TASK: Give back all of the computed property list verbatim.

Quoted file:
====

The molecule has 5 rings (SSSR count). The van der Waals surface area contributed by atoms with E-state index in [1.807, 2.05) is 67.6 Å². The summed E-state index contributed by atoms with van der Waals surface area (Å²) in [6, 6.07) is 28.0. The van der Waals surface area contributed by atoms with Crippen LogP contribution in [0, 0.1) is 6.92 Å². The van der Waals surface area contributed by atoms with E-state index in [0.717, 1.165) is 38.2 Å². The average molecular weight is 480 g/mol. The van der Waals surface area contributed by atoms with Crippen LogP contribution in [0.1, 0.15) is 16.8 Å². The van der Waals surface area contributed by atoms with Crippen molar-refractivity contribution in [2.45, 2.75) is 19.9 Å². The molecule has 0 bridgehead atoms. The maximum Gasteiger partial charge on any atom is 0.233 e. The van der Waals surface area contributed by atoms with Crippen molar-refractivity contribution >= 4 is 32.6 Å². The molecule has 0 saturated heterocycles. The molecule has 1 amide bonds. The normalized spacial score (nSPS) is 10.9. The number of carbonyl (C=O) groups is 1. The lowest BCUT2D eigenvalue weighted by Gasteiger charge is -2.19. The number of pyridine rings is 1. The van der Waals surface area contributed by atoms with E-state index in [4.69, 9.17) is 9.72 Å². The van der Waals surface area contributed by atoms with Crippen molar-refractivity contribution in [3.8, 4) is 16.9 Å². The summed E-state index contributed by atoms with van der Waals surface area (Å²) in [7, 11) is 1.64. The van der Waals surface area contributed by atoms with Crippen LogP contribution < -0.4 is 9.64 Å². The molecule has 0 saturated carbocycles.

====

The molecule has 5 rings (SSSR count). The van der Waals surface area contributed by atoms with E-state index in [1.807, 2.05) is 67.6 Å². The summed E-state index contributed by atoms with van der Waals surface area (Å²) in [6, 6.07) is 28.0. The van der Waals surface area contributed by atoms with Crippen LogP contribution in [0, 0.1) is 6.92 Å². The van der Waals surface area contributed by atoms with E-state index in [0.717, 1.165) is 38.2 Å². The average molecular weight is 480 g/mol. The van der Waals surface area contributed by atoms with Crippen LogP contribution in [0.1, 0.15) is 16.8 Å². The van der Waals surface area contributed by atoms with Crippen molar-refractivity contribution in [2.45, 2.75) is 19.9 Å². The molecule has 0 bridgehead atoms. The maximum Gasteiger partial charge on any atom is 0.233 e. The van der Waals surface area contributed by atoms with Crippen molar-refractivity contribution >= 4 is 32.6 Å². The molecule has 0 saturated heterocycles. The molecule has 1 amide bonds. The normalized spacial score (nSPS) is 10.9. The number of carbonyl (C=O) groups is 1. The lowest BCUT2D eigenvalue weighted by Gasteiger charge is -2.19. The number of pyridine rings is 1. The van der Waals surface area contributed by atoms with E-state index in [4.69, 9.17) is 9.72 Å². The van der Waals surface area contributed by atoms with Crippen molar-refractivity contribution in [3.8, 4) is 16.9 Å². The summed E-state index contributed by atoms with van der Waals surface area (Å²) in [7, 11) is 1.64. The van der Waals surface area contributed by atoms with Crippen LogP contribution < -0.4 is 9.64 Å². The molecule has 0 saturated carbocycles.